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Bus may go to 4-day week in Hernando

Commissioner Jeff Stabins calls THE Bus cutbacks the best option.

Commissioner Jeff Stabins calls THE Bus cutbacks the best option.

BROOKSVILLE — As Hernando County sharpens its budget ax, one proposal on the table is to park THE Bus for one day every week.

County staff members and Commissioner Jeff Stabins, the board's liaison to the county's transit service, told the Times on Tuesday that cutting back to four days is the most viable way to reduce costs with the least impact on riders. It's one of several options that commissioners will hear about next week.

The impending money crunch is leading to all manner of budget-cutting ideas, several of which interim County Administrator Larry Jennings spelled out to the board in broad terms Tuesday.

The 2009 budget might include new or increased fees for county parks and code violations. Directors will be looking for ways to run leaner operations. And the costs to run the county jail will take center stage.

Also, next week, commissioners will hear details on possibly taking the Sheriff's Office out of the budget and setting it up as its own taxing district.

Costs to operate THE Bus got plenty of attention last year from citizens demanding spending cuts. Stabins said Tuesday he wants to cut costs while not eliminating a needed service. Parking THE Bus one day meets that criteria, he said.

The transit system costs the county about $600,000 each year. Another $1-million in operating funds come from the state and federal budgets, which also pay for the buses. Dropping one day from the schedule will save the county roughly $200,000.

"We would be minimally disrupting the service but it would still be there to help those who really need it,'' said Ron Pianta, county planning director.

County staffers also recommend that maintenance be a county capital expense rather than having the operator contract include maintenance. The county then could do the maintenance itself or contract for it. Either way, it would mean all of the costs would be reimbursed to the county instead of the current 50 percent. That would save the county another $55,000.

While parking the transit system one day a week will impact the commuter who uses the service five days a week, Jennings said the thought has been that riders can find alternate transport one day a week. Cutting hours of operation each day would create more of burden.

Later Tuesday, Jennings told the board that the 2009 budget would include no new programs but several new initiatives. The county staff has been looking for ways to be more efficient and has been comparing Hernando's operations to other counties and analyzing what services to offer.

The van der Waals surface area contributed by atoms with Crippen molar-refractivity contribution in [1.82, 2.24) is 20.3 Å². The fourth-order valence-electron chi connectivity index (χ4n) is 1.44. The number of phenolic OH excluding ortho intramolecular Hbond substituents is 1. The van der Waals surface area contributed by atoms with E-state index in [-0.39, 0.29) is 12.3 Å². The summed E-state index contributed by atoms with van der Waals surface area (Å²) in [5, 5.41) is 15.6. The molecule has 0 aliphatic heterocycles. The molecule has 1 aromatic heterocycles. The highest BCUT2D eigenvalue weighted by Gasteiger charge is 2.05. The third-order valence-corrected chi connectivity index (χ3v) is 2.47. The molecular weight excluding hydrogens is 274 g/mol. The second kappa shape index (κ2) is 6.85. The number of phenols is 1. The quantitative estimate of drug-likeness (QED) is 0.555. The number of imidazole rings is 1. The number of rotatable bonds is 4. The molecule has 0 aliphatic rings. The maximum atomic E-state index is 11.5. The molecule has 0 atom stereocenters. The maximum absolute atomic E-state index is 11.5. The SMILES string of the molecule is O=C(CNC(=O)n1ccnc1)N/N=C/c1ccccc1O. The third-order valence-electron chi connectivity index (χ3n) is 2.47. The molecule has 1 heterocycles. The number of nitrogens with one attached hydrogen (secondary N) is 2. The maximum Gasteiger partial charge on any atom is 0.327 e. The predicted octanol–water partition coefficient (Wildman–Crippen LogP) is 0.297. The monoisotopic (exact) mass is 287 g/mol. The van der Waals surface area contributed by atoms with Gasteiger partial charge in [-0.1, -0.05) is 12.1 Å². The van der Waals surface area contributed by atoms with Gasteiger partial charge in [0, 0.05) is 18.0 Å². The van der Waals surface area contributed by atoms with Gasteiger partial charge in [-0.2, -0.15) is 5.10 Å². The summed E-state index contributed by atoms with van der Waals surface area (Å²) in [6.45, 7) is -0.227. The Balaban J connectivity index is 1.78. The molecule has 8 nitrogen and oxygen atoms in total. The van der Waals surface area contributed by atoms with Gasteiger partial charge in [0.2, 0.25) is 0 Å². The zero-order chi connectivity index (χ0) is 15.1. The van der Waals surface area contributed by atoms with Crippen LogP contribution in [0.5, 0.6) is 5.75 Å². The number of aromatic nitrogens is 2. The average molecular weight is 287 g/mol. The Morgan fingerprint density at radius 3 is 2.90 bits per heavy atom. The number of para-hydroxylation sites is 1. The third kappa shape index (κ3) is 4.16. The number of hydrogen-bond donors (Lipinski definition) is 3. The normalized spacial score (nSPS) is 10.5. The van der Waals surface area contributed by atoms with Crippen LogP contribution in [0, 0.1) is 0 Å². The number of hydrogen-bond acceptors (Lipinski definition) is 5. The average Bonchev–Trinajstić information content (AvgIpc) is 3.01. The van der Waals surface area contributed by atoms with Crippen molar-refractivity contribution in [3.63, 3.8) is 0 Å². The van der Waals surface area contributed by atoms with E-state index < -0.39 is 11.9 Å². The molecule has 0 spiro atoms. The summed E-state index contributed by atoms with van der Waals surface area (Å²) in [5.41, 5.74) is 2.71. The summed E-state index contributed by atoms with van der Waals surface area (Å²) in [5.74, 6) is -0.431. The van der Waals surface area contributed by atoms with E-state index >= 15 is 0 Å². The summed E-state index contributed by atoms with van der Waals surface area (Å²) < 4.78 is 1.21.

The skyrocketing costs of the jail also are under scrutiny. Jennings said the county staff has been busy talking to the sheriff and the judges about various related issues.

The county will continue trimming expenses, Jennings said. Last year, 43 county jobs were eliminated, 16 of those paid for through the general fund. Another 41 positions are open and are not being advertised, including 10 funded by the general fund.

Jennings said it was too early to say how much the county will have to cut spending, but he intends to continue to inform the community about the budget, something that incoming County Administrator David Hamilton has said he will do when he arrives March 17.

Stung by an onslaught of citizens seeking tax reform and a barrage of published misinformation about county spending last year, Jennings said the hope is that this summer will be different. "We want a discussion based on facts and based on service issues,'' he said.

Commissioner Dave Russell praised the staff's efforts. "My, my, my. We've come a long way since last year,'' he said.

Commissioners also heard about the crush of activity at the office of Property Appraiser Alvin Mazourek. About 3,000 people have applied for the new senior, low-income homestead exemption, he said, while nearly 500 people have sought a ruling on portability of their assessment cap to a new home. Another 700 have already sought the exemption for tangible personal property and 1,000 new homestead exemptions had been filed.

He reported that on Monday alone, his office fielded 975 phone calls and 750 walk-ins.

In other action:

• Utilities director Joseph Stapf said that the Southwest Florida Water Management District had on Tuesday approved the consolidation of three county water use permits and increased the amount that can be pumped. The new permit is a combined average quantity of 24.4-million gallons per day.

• Commissioners approved four change orders for the Spring Hill Fire Rescue Station 3 restoration project. Fire officials have presented the county with seven other change orders on the same project in the past. Assistant Chief Bill Davies said some of the work was needed because the building had not been properly built in the mid 1980s and that fire officials hope to recover $65,000 from the original builder for those flaws.

• Hernando County Fire Rescue Chief Mike Nickerson told commissioners that his department and Brooksville fire officials have been preparing a proposal to shut down the county's fire station at the old hospital site, down the street from the Brooksville Fire Department. The closure of the station is one of a host of suggestions made in the recent fire study.

Barbara Behrendt can be reached at behrendt@sptimes.com or (352) 848-1434.

Bus may go to 4-day week in Hernando 02/26/08 [Last modified: Tuesday, February 26, 2008 8:59pm]

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